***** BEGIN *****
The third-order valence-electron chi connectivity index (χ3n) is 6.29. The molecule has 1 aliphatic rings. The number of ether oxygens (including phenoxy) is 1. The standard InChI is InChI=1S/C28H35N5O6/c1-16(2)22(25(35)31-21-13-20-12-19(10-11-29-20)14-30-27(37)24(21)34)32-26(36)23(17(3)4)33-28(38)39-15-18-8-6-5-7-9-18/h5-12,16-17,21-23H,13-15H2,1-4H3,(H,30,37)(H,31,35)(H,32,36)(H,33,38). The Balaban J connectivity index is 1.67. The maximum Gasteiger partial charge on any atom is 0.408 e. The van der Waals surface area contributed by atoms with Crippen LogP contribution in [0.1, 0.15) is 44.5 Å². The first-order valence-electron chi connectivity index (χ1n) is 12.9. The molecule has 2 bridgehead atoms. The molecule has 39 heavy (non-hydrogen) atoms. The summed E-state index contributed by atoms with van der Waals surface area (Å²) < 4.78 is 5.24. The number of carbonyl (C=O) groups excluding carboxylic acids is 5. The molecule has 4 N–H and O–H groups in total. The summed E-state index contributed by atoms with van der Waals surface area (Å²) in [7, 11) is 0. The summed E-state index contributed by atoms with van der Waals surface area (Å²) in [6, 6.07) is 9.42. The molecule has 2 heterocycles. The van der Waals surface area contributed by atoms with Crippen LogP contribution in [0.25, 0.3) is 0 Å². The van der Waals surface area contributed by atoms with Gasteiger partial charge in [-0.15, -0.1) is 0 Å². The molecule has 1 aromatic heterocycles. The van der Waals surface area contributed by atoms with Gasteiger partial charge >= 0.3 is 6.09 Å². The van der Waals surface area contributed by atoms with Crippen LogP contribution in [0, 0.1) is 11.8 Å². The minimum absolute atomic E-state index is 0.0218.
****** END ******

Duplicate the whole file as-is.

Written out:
The third-order valence-electron chi connectivity index (χ3n) is 6.29. The molecule has 1 aliphatic rings. The number of ether oxygens (including phenoxy) is 1. The standard InChI is InChI=1S/C28H35N5O6/c1-16(2)22(25(35)31-21-13-20-12-19(10-11-29-20)14-30-27(37)24(21)34)32-26(36)23(17(3)4)33-28(38)39-15-18-8-6-5-7-9-18/h5-12,16-17,21-23H,13-15H2,1-4H3,(H,30,37)(H,31,35)(H,32,36)(H,33,38). The Balaban J connectivity index is 1.67. The maximum Gasteiger partial charge on any atom is 0.408 e. The van der Waals surface area contributed by atoms with Crippen LogP contribution in [0.1, 0.15) is 44.5 Å². The first-order valence-electron chi connectivity index (χ1n) is 12.9. The molecule has 2 bridgehead atoms. The molecule has 39 heavy (non-hydrogen) atoms. The summed E-state index contributed by atoms with van der Waals surface area (Å²) < 4.78 is 5.24. The number of carbonyl (C=O) groups excluding carboxylic acids is 5. The molecule has 4 N–H and O–H groups in total. The summed E-state index contributed by atoms with van der Waals surface area (Å²) in [7, 11) is 0. The summed E-state index contributed by atoms with van der Waals surface area (Å²) in [6, 6.07) is 9.42. The molecule has 2 heterocycles. The van der Waals surface area contributed by atoms with Crippen LogP contribution in [0.25, 0.3) is 0 Å². The van der Waals surface area contributed by atoms with Gasteiger partial charge in [-0.15, -0.1) is 0 Å². The molecule has 1 aromatic heterocycles. The van der Waals surface area contributed by atoms with Gasteiger partial charge >= 0.3 is 6.09 Å². The van der Waals surface area contributed by atoms with Crippen LogP contribution in [0, 0.1) is 11.8 Å². The minimum absolute atomic E-state index is 0.0218.